• March 15, 2013
    KarjamP
    No New Stock Phrases, so even if I do know we don't have it, we can't launch it without turning this into a legitimate trope.
  • March 15, 2013
    ArcadesSabboth
    You aren't allowed to make new tropes with dialogue for a name, either.
  • March 15, 2013
    MokonaZero
    Okay, I'll think of a new title.
  • March 15, 2013
    Koveras
    Genuine Questioning sounds like it's the questioning that is genuine. How about Questioning Sincerity?
  • March 15, 2013
    MokonaZero
    Hm, that does sound better. The name was kinda right off the top of my head.
  • March 15, 2013
    RedneckRocker
    This does seem to be a recurring theme for individuals who believe it's their right to never trust anybody.
  • March 15, 2013
    MokonaZero
  • March 16, 2013
    Koveras
    Well, maybe this counts:

    • In an episode of Justice League, Batman and Orion accompany The Flash on a regular crime-fighting day in his home town and are surprised by how gently he treats members of his Rogues Gallery. They begin to suspect that the Flash is much smarter than he lets on, having a secret plan under the nice facade, but by the end of the episode, it dawns on them that he is actually kind to everyone, and his rogues are mostly Ineffectual Sympathetic Villains.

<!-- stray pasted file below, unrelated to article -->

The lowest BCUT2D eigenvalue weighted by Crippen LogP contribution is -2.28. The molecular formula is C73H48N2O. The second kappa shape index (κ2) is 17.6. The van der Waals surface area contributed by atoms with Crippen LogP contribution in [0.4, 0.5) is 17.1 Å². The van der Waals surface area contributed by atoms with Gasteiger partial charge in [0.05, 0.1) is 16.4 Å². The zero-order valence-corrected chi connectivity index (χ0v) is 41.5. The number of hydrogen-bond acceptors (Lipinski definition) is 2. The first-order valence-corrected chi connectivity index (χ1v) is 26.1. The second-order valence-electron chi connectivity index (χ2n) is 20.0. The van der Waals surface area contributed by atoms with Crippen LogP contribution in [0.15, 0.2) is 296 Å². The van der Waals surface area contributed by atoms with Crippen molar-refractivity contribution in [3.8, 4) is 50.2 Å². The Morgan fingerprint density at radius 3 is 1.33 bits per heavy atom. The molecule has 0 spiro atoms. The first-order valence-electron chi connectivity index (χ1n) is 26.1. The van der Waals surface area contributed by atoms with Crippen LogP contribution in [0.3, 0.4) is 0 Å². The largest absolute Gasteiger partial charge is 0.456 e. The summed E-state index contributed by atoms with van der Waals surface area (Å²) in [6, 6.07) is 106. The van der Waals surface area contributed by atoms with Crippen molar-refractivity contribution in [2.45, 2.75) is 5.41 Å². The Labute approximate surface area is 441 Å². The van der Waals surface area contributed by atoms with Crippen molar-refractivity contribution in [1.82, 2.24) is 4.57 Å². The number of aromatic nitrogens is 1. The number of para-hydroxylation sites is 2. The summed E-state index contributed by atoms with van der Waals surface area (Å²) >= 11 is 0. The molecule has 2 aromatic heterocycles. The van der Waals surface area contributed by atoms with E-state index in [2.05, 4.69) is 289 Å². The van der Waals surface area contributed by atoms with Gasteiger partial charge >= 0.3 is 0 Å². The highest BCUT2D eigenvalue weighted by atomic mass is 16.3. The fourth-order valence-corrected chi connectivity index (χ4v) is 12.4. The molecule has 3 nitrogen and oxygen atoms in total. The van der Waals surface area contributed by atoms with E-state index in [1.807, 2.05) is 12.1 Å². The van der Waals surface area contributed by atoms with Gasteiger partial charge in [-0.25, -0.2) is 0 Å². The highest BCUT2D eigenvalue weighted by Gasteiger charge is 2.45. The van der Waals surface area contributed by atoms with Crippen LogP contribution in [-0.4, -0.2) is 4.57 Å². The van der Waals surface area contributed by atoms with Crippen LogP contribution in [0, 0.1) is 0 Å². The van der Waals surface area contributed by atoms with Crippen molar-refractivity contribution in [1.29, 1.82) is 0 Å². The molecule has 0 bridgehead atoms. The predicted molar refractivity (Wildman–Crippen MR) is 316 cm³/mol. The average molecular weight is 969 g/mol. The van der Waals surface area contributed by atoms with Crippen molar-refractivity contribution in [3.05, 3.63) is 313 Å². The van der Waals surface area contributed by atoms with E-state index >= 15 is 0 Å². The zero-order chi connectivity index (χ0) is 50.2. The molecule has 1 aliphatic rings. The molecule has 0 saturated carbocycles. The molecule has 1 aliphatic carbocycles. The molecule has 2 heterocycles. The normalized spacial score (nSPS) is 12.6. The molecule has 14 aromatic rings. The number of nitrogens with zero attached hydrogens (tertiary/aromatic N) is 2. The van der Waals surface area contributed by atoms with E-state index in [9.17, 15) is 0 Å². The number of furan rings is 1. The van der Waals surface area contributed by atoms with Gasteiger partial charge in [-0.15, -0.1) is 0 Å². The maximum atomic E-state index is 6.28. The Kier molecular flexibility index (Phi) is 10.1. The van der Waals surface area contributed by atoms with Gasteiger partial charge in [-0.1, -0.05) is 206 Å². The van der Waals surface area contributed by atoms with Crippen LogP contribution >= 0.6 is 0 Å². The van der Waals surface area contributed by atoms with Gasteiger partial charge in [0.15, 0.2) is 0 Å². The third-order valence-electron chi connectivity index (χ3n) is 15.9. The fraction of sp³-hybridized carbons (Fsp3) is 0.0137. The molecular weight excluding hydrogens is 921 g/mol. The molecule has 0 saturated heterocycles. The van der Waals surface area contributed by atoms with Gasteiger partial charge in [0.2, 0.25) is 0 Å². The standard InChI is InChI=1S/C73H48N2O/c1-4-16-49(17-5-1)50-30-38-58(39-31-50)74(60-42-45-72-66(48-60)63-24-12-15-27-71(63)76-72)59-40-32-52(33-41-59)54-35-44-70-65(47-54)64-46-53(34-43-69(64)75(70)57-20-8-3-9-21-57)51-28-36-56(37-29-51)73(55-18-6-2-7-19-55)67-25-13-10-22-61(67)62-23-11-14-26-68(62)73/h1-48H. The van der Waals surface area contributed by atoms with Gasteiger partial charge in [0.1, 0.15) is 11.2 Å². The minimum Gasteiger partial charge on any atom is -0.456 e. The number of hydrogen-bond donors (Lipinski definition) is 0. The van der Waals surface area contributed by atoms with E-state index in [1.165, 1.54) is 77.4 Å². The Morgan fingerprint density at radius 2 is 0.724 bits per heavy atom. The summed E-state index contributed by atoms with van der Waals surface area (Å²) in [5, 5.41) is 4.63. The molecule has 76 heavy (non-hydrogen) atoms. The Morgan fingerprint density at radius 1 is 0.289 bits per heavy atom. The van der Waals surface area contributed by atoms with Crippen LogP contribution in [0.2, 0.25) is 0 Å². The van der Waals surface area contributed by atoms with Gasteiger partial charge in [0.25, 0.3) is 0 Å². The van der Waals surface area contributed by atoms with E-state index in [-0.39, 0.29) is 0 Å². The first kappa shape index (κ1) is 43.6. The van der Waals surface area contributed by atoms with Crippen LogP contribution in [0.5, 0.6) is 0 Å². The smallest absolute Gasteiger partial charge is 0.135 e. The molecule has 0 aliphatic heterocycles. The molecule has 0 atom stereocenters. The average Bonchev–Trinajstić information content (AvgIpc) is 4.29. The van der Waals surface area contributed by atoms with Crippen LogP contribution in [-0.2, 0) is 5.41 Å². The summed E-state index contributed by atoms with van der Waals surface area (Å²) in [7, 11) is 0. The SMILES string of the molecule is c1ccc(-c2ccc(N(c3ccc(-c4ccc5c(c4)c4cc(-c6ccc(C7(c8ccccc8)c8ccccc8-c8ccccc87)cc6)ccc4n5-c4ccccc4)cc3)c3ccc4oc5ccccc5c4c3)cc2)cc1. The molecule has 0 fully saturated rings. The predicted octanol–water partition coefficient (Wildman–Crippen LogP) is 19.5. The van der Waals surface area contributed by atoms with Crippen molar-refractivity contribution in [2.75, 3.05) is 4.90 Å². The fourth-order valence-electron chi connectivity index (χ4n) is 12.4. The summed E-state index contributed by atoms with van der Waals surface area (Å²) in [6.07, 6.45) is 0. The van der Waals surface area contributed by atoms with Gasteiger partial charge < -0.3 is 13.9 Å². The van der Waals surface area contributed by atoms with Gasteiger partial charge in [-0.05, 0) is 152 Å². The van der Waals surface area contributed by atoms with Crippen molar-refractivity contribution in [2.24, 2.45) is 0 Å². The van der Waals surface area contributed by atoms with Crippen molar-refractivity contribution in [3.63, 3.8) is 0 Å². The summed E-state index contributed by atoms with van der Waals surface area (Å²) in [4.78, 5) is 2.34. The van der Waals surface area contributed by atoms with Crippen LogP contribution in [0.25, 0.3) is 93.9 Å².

• March 16, 2013
    MokonaZero
    Yeah, it does.

    Btw i could really use some feedback, please!
  • March 22, 2013
    Koveras
    I don't have feedback, but I gave you a hat. Deal with it.
  • March 22, 2013
    MokonaZero
    That's good too. Thank you, sir.
  • March 25, 2013
    XFllo
    This seems tropeworthy to me but the draft badly needs more examples, and the description could use some improvement regarding style and clarity. I think if it were clearer, people might come up with more examples. (Sadly, I myself cannot think of any. I thought I had one, but I don't think it fits. Once on the X Files the ultra-evil Cancer Man tried to do a genuinely good thing (give Scully Cure For Cancer for her to distribute in the world) and Mulder and Scully obviously questioned his sincerity, which that time was real, but considering his other actions, I don't think it counts. Only perhaps if the description was re-written.)